Antwerp’s port community system (APCS) is to introduce a new breakbulk application that will make today’s copying and re-copying of data a thing of the past. The result is more transparent, claiming faster communication concerning cargoes, thus enabling them to be handled more efficiently.
PTI previously reported that the Port of Antwerp has recently implemented a green shipping initiative that intends to offer shippers a discount for lowering their carbon footprint while at the port.
In Cubix, the break-bulk application, the forwarder who initiates the transport makes a single declaration concerning the consignment in the break-bulk application. The application issues a unique reference for the consignment which is then used by all subsequent parties. All further instructions are given via the application. The forwarder is the able to see the status of the consignment in the system at all times, in full transparency.
John Kerkhof, Manager of APCS, said: “The application affords great administrative simplification that benefits all users of the port.
“We work on the basis of 10 euro-cents [10 US cents] per tonne, shared between the forwarder, the ship’s agent and the terminal operator. The intention is not to get rich from it: the proceeds must be returned to the community.”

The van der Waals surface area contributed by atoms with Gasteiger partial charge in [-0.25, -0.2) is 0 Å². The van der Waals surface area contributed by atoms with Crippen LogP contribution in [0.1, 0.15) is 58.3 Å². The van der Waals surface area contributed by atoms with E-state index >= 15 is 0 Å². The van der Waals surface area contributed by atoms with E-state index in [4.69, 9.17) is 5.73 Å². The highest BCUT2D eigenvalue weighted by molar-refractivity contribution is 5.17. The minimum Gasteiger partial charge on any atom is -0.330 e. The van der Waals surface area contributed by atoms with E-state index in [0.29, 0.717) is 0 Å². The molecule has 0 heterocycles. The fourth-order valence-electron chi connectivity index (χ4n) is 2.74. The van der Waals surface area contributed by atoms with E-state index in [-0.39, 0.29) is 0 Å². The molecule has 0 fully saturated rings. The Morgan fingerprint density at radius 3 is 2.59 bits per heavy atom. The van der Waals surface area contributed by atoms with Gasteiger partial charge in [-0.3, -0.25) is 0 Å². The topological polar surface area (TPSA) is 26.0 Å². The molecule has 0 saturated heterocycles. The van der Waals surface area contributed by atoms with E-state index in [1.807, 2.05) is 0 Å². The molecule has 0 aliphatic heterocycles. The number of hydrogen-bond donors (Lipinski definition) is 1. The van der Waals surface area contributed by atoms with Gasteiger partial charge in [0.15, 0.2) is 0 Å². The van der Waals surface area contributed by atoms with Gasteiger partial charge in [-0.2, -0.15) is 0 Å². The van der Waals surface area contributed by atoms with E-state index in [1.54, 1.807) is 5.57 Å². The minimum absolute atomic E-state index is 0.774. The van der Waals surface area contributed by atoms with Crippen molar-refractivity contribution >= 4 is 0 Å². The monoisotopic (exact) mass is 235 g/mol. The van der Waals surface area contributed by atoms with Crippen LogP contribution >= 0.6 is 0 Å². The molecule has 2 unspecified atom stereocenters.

At the moment a pilot project is running with ArcelorMittal Logistics, FEDNAV and NHS. This will be followed by a more general roll-out in the near future.
Frank De Fyn, Vice-President of Operations at ArcelorMittal, is already enthusiastic about Cubix: “Using the application affords greater transparency for the customer. You can see immediately where your consignment is located in the chain. Another advantage is that you can provide your own customers with evidence of Customs clearance.”
Kerkhof concludes: “We want to further develop the Antwerp community platform so as to achieve far-reaching digitisation of the port processes, giving port users maximum transparency regarding their freight flows. The focus will be on integrating Customs applications and hinterland connections.”